Freud and Rationalism
Later on in time science was beginning to explain natural phenomenon. An example being Charles Darwin’s theory of evolution. In a more secular age, dreams were also re-understood. In particular at the end of the nineteenth century came the ideas of Sigmund Freud. Freud set about explaining how the mind worked. Freud’s explanation for dreams was that they were reflections of the dreamer’s unconscious desires – no doubt far removed from the ideas of divine revelation of yesteryear! There are now many different theories as to why dreams occur; one theory being that they are a way of processing long term memory another suggesting that they regulate our mood.
The reason for dreams is one that is still hotly debated today.The way in which dreams have been understood seems to reflect the societies of the time, with more religious based ones seeing them as a connection to the divine with more secular viewing them as a reflection of our psychological makeup. The question may never have a definitive answer, yet will still remain a fascinating topic of debate. It would be interesting to hear your thoughts on dreams and what you think they mean. Feel free to comment in the section below.
This month I will be discussing another couple of interesting, cultural places in Portugal: the town of Miranda do Corvo and Juromenha Castle.
Miranda do Corvo
Miranda do Corvo, or Miranda for short is a historic town located in central Portugal. The town has some modern developments, yet it still keeps much of its history. The town hall and square have a distinctly old Portuguese colonial style, which really reminded me of old buildings in south america which have taken their style from Portugal and Spain. One of the highlights of the town was seeing a statue of Jesus that had a likeness to the Cristo Redento (Christ the Redeemer) statue in Rio de Janeiro, Brazil which is famous the world over. The statue seems to be scaled down from the Brazilian one, yet it still can be seen overlooking the town and shows the influences which art deco style has had on both sides of the Atlantic. Walking up to the statue is interesting as there are many tiles in the wall that tell the story of Jesus, showing the biblical story as you walk up. The statue itself is located near a church and cemetery which still is in use to this day, highlighting the importance of these traditions to the people of Miranda. Another highlight is the yearly carnival that takes place in which the people celebrate the history of the town. I was lucky enough to be there when it was on and is quite a spectacle to see!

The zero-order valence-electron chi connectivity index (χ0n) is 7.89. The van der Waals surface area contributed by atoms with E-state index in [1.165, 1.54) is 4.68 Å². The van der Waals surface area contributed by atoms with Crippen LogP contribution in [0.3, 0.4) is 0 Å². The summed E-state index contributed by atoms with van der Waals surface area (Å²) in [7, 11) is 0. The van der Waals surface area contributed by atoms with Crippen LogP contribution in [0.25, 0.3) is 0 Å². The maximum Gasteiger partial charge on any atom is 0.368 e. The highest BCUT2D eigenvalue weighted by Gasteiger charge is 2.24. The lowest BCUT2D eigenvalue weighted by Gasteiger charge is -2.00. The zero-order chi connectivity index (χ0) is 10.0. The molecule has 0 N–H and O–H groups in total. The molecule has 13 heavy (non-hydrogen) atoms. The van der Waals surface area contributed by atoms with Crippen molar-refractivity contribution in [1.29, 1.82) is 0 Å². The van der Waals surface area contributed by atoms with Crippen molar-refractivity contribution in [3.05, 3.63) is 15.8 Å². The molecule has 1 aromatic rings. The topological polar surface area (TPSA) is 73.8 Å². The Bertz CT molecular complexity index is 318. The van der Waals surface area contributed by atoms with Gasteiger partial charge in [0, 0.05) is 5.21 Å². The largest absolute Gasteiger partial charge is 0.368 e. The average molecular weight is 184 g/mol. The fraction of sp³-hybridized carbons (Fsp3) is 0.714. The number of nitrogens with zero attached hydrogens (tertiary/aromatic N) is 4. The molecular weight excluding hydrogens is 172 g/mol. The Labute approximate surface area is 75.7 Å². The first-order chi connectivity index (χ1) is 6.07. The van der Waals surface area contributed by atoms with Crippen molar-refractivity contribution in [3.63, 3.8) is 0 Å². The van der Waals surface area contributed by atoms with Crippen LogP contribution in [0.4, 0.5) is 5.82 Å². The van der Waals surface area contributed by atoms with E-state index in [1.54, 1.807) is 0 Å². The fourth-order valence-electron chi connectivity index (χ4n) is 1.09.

Jourmenha Castle is situated next to the Guadiana River, which borders Spain. The site has a very rich history that spans almost two thousand years. The original walls are Roman in origin, showing how the Romans influenced this area. The castle was of key strategic importance as it overlooks Spain and the town of Jourmenha itself. The town was for a long time inhabited by the moors, these being the muslim settlers who came originally from north Africa. This was then taken over by the Portuguese in 1167 then in 1191 the moors took the town back until Portugal re took the town in 1242 with who it has remained with ever since. The castle was rebuilt with the latest defensive design in the 17th Century. By the 20th Century the castle was considered of historical significance and had great restoration work between 1950 and 1996. The site is a great place to visit and is especially interesting to see where different cultures influenced the site so is well worth a look if you are nearby!
Sometimes the natural world can give gardening a run for it’s money. From lakes to woods and even fields of wild flowers all can be man made and yet all can be found in nature.
An unusual but very special place that springs to mind are the fields over the Guadiana River across from Juromenha Castle.
Juromenha Castle in Juromenha (South Eastern Portugal) is an old abandoned castle that overlooks the Guadiana River and the border with Spain. The castle itself is impressive with large imposing walls and an iconic bell tower. However it’s the views across the river that steals the show.
Over the river the farm fields of Spain make for a breath taking sight with golden fields and rolling hills. It is perhaps a fine example of the imitation of nature albeit accidental that for centuries gardeners and garden designers have fervently pursued.
The location is rather quiet and considered part of the rural tourism of Portugal. As the site is rich in history and has stunning views it is well worth a visit if you are travelling in and around the area.